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Sunday
Aug132006

Mum, Please can I have some Botox?

 Article by Stephen Hull, from The Metro, London

plastic girl.jpg

GONE are the days when girls begged their parents for a pony. Today's youngsters are more likely to ask for some plastic surgery. One in ten girls in their early teens has argued with their parents over wanting cosmetic surgery, new research claims.

Others fall out over wanting to look like ultra-thin celebrities - a trend dubbed 'thinspiration' because of skinny role models such as Posh Spice and Lindsay Lohan.

The Dove survey - of 1,000 girls aged from 12 to 14 and 1,000 mothers of girls that age - revealed young teens are already worried about their body shape.

And many feel unable to discuss these issues with their parents, with nearly two-thirds claiming to hide their views on appearance from their mothers.

When they do talk about it, the conversation soon turns into an argument, with ten percent of girls claiming to have rowed with their mothers about wanting plastic surgery. A further ten percent say they have fallen out with mum over wanting to look like a celebrity.

More than a quarter have disagreed about dieting issues. Although 98 percent of mothers believe it is important to talk openly about health and body issues, many say they find it easier to discuss boyfriends, drugs and sex.

Experts recognise dieting is a difficult topic. Parents do not want their children to eat too much junk food and risk obesity, yet neither do they want to risk provoking the development of an eating disorder because of pressure to stay thin.

Leading psychotherapist Dr Susie Orbach said: 'In today's image-obsessed society, girls have a very different attitude to their body than their mothers did when they were growing up.'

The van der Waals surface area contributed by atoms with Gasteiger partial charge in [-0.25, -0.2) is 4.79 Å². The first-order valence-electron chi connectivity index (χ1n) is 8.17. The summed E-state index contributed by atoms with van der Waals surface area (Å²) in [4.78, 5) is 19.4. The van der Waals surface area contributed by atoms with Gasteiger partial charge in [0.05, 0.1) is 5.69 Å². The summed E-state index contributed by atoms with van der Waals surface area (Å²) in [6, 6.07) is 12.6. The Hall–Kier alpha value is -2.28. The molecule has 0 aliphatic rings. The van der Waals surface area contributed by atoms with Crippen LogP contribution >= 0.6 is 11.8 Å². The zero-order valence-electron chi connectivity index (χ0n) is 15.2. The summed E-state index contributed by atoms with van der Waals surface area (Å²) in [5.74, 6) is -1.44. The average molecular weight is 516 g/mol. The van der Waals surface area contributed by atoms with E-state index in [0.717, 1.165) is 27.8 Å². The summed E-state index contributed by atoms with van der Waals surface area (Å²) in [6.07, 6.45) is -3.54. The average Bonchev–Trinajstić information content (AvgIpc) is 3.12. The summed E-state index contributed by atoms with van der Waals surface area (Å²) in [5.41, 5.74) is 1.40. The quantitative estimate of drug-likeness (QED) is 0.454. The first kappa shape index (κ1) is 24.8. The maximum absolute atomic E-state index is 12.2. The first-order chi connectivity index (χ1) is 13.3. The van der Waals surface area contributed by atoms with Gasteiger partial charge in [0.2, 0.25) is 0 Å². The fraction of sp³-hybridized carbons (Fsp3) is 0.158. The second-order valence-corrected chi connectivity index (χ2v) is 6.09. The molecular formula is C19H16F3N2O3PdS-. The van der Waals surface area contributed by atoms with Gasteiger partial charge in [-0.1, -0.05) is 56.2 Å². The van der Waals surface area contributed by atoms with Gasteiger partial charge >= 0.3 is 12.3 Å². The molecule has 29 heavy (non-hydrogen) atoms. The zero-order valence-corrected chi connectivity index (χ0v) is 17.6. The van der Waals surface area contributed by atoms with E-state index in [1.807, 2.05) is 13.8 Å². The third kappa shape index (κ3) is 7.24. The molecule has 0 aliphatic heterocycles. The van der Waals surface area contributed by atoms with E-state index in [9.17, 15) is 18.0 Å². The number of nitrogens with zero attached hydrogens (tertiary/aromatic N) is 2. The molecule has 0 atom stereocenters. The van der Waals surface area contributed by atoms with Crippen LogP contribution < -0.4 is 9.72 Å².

'It's hard for mums to understand the enormity of the cultural shift that has taken place where girls grow up under inordinate pressure to be "perfect".' 

Reader Comments (11)

Nowadays, at a very young age, children are really exposed to some sort of plastic surgery. Children should learn to talk to their parent's openly regarding some censored matters, and as a parent, they should know how to teach or explain to the youngsters that plastic surgery is not a child's thing.
September 21, 2010 | Unregistered Commentertorrent download
Its so sad to see that teenagers are already worried about how they look, and that they already want botox and plastic surgery.

It is at the teenage stage that every human being must develop their sense of personal worth and beauty.

If many teenage girls are not loving who they are and how they look like at such a tender age, they will remain unhhapy for the rest of their lives.

Many will have dangerous and risky operations in a quest to be happy. But botox and plastic surgery will never make anyone happy.

Everyone need to be happy with who they are and how they look like, first and foremost.

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November 11, 2010 | Unregistered CommenterArticle Writing service